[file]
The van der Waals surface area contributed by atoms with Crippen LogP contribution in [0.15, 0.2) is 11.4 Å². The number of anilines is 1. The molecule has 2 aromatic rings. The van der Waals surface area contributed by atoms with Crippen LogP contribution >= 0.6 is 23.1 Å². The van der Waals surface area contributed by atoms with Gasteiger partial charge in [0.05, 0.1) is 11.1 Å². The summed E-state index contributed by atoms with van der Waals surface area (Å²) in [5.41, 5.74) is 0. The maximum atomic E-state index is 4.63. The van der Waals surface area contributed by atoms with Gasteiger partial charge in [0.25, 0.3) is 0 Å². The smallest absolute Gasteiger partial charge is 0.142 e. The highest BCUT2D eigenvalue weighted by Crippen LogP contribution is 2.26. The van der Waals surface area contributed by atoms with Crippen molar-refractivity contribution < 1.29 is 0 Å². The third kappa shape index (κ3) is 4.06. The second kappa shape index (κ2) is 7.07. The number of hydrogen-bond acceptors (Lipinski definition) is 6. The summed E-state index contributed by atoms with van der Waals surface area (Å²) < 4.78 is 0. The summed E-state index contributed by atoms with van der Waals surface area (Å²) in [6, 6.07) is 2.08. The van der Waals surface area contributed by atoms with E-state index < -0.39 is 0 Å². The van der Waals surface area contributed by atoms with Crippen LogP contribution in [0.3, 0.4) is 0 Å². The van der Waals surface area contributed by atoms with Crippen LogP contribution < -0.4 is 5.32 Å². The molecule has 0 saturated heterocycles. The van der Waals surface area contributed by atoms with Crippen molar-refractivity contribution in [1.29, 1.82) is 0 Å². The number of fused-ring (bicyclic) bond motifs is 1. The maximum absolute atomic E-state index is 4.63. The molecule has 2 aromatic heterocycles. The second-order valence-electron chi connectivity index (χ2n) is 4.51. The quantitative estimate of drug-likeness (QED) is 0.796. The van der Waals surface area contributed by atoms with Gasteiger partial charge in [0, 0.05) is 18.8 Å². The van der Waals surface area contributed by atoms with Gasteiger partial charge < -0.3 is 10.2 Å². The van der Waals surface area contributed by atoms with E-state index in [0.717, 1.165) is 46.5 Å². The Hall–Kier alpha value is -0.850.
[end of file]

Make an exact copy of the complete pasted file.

The van der Waals surface area contributed by atoms with Crippen LogP contribution in [0.15, 0.2) is 11.4 Å². The number of anilines is 1. The molecule has 2 aromatic rings. The van der Waals surface area contributed by atoms with Crippen LogP contribution >= 0.6 is 23.1 Å². The van der Waals surface area contributed by atoms with Gasteiger partial charge in [0.05, 0.1) is 11.1 Å². The summed E-state index contributed by atoms with van der Waals surface area (Å²) in [5.41, 5.74) is 0. The maximum atomic E-state index is 4.63. The van der Waals surface area contributed by atoms with Gasteiger partial charge in [0.25, 0.3) is 0 Å². The smallest absolute Gasteiger partial charge is 0.142 e. The highest BCUT2D eigenvalue weighted by Crippen LogP contribution is 2.26. The van der Waals surface area contributed by atoms with Crippen molar-refractivity contribution < 1.29 is 0 Å². The third kappa shape index (κ3) is 4.06. The second kappa shape index (κ2) is 7.07. The number of hydrogen-bond acceptors (Lipinski definition) is 6. The summed E-state index contributed by atoms with van der Waals surface area (Å²) < 4.78 is 0. The summed E-state index contributed by atoms with van der Waals surface area (Å²) in [6, 6.07) is 2.08. The van der Waals surface area contributed by atoms with E-state index < -0.39 is 0 Å². The van der Waals surface area contributed by atoms with Crippen LogP contribution in [0.3, 0.4) is 0 Å². The van der Waals surface area contributed by atoms with Crippen LogP contribution < -0.4 is 5.32 Å². The molecule has 0 saturated heterocycles. The van der Waals surface area contributed by atoms with Crippen molar-refractivity contribution in [1.29, 1.82) is 0 Å². The number of fused-ring (bicyclic) bond motifs is 1. The maximum absolute atomic E-state index is 4.63. The molecule has 2 aromatic heterocycles. The second-order valence-electron chi connectivity index (χ2n) is 4.51. The quantitative estimate of drug-likeness (QED) is 0.796. The van der Waals surface area contributed by atoms with Gasteiger partial charge in [0, 0.05) is 18.8 Å². The van der Waals surface area contributed by atoms with Gasteiger partial charge < -0.3 is 10.2 Å². The van der Waals surface area contributed by atoms with E-state index in [0.717, 1.165) is 46.5 Å². The Hall–Kier alpha value is -0.850.